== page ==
Curtains closing. But what is missing?

Look at these three clippings announcing the final curtain of Curtains:

The New York Times

What is missing from each of these announcements?

Ok, you don’t have to read them all, I’ll tell you . . .

There’s no indication of whether or not the show recouped or not.  Which means . . . it didn’t.


This is what’s wrong with the the current economics of our industry.

Here’s a show that got some decent reviews, has stars (including one that won a Tony for his performance), ran more than a year, had decent word of mouth.  It wasn’t a great show, but it was fine.

I wouldn’t expect stellar profits from a show like this, but I would expect to break-even, wouldn’t you?

Maybe it will, eventually, through subsidiary rights and additional companies all over the world.  But we should work hard at making our investors whole based on the Broadway experience alone (the more we give them back, the more they’ll put it back in).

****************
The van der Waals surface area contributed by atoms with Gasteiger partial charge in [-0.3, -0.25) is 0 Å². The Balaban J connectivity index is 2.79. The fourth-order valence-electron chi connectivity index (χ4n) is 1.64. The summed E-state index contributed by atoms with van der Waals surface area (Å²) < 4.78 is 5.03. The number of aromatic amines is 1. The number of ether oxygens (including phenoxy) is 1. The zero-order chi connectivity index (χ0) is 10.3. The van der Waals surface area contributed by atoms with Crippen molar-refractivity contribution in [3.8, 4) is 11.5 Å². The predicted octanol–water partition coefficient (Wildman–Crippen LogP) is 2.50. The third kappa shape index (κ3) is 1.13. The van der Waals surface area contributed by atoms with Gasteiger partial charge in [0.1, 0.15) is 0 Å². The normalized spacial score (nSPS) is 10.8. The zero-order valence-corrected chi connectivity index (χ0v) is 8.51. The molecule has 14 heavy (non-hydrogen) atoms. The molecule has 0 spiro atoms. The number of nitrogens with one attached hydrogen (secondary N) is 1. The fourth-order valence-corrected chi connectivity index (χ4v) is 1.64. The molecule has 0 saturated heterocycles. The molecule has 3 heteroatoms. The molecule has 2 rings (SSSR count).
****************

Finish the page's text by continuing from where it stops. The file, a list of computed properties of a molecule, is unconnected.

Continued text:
A great show (as determined by the audience) should produce great returns.

A decent show, should produce decent returns.

An ass show, should produce ass returns.

Or that’s my goal anyway.  I hope it’s yours (except for the ass part).

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Ken created one of the first Broadway podcasts, recording over 250 episodes over 7 years. It features interviews with A-listers in the theater about how they “made it”, including 2 Pulitzer Prize Winners, 7 Academy Award Winners and 76 Tony Award winners. Notable guests include Pasek & Paul, Kenny Leon, Lynn Ahrens and more.